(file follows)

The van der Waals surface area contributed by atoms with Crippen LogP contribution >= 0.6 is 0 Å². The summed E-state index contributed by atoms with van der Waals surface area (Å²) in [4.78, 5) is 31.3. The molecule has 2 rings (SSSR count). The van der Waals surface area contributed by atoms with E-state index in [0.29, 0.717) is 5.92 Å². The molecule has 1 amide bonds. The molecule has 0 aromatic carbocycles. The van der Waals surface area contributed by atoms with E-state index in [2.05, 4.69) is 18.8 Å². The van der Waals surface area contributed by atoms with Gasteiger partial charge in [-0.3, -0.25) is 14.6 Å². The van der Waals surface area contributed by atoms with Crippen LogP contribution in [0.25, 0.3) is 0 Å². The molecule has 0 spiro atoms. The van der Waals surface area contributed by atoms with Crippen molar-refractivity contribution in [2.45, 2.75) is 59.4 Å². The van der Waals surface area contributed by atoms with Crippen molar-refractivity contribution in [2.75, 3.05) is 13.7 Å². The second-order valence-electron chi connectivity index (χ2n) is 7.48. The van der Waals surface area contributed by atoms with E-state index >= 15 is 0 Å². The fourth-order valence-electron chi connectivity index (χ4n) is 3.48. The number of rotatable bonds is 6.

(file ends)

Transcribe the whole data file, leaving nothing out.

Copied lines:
The van der Waals surface area contributed by atoms with Crippen LogP contribution >= 0.6 is 0 Å². The summed E-state index contributed by atoms with van der Waals surface area (Å²) in [4.78, 5) is 31.3. The molecule has 2 rings (SSSR count). The van der Waals surface area contributed by atoms with E-state index in [0.29, 0.717) is 5.92 Å². The molecule has 1 amide bonds. The molecule has 0 aromatic carbocycles. The van der Waals surface area contributed by atoms with E-state index in [2.05, 4.69) is 18.8 Å². The van der Waals surface area contributed by atoms with Gasteiger partial charge in [-0.3, -0.25) is 14.6 Å². The van der Waals surface area contributed by atoms with Crippen LogP contribution in [0.25, 0.3) is 0 Å². The molecule has 0 spiro atoms. The van der Waals surface area contributed by atoms with Crippen molar-refractivity contribution in [2.45, 2.75) is 59.4 Å². The van der Waals surface area contributed by atoms with Crippen molar-refractivity contribution in [2.75, 3.05) is 13.7 Å². The second-order valence-electron chi connectivity index (χ2n) is 7.48. The van der Waals surface area contributed by atoms with E-state index >= 15 is 0 Å². The fourth-order valence-electron chi connectivity index (χ4n) is 3.48. The number of rotatable bonds is 6.